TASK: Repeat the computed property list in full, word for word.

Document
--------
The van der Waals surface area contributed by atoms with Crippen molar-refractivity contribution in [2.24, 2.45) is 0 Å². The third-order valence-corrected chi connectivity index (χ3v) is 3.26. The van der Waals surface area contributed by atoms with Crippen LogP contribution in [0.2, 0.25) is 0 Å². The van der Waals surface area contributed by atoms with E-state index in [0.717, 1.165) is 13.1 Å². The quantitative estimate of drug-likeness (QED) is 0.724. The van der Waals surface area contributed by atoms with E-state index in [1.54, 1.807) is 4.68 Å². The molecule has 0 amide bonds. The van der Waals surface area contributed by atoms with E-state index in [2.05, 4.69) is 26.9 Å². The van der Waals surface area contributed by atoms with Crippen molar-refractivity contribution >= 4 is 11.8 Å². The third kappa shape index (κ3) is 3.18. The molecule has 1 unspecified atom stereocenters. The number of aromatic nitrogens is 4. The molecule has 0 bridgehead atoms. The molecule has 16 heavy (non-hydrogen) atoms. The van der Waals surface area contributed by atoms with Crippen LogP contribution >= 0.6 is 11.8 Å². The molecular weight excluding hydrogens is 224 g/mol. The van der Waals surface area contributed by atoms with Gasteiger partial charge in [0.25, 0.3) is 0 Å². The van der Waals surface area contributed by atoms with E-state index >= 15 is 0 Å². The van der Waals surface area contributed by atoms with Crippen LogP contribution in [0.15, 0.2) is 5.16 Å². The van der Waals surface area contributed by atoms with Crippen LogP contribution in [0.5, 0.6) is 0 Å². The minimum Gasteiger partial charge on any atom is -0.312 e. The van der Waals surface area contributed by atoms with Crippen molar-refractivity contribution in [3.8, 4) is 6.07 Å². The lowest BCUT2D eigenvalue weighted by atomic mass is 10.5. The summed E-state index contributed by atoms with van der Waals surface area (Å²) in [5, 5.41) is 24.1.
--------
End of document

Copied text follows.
The van der Waals surface area contributed by atoms with Crippen molar-refractivity contribution in [2.24, 2.45) is 0 Å². The third-order valence-corrected chi connectivity index (χ3v) is 3.26. The van der Waals surface area contributed by atoms with Crippen LogP contribution in [0.2, 0.25) is 0 Å². The van der Waals surface area contributed by atoms with E-state index in [0.717, 1.165) is 13.1 Å². The quantitative estimate of drug-likeness (QED) is 0.724. The van der Waals surface area contributed by atoms with E-state index in [1.54, 1.807) is 4.68 Å². The molecule has 0 amide bonds. The van der Waals surface area contributed by atoms with E-state index in [2.05, 4.69) is 26.9 Å². The van der Waals surface area contributed by atoms with Crippen molar-refractivity contribution >= 4 is 11.8 Å². The third kappa shape index (κ3) is 3.18. The molecule has 1 unspecified atom stereocenters. The number of aromatic nitrogens is 4. The molecule has 0 bridgehead atoms. The molecule has 16 heavy (non-hydrogen) atoms. The van der Waals surface area contributed by atoms with Crippen LogP contribution >= 0.6 is 11.8 Å². The molecular weight excluding hydrogens is 224 g/mol. The van der Waals surface area contributed by atoms with Gasteiger partial charge in [0.25, 0.3) is 0 Å². The van der Waals surface area contributed by atoms with E-state index >= 15 is 0 Å². The van der Waals surface area contributed by atoms with Crippen LogP contribution in [0.15, 0.2) is 5.16 Å². The van der Waals surface area contributed by atoms with Crippen LogP contribution in [0.5, 0.6) is 0 Å². The minimum Gasteiger partial charge on any atom is -0.312 e. The van der Waals surface area contributed by atoms with Crippen molar-refractivity contribution in [3.8, 4) is 6.07 Å². The lowest BCUT2D eigenvalue weighted by atomic mass is 10.5. The summed E-state index contributed by atoms with van der Waals surface area (Å²) in [5, 5.41) is 24.1.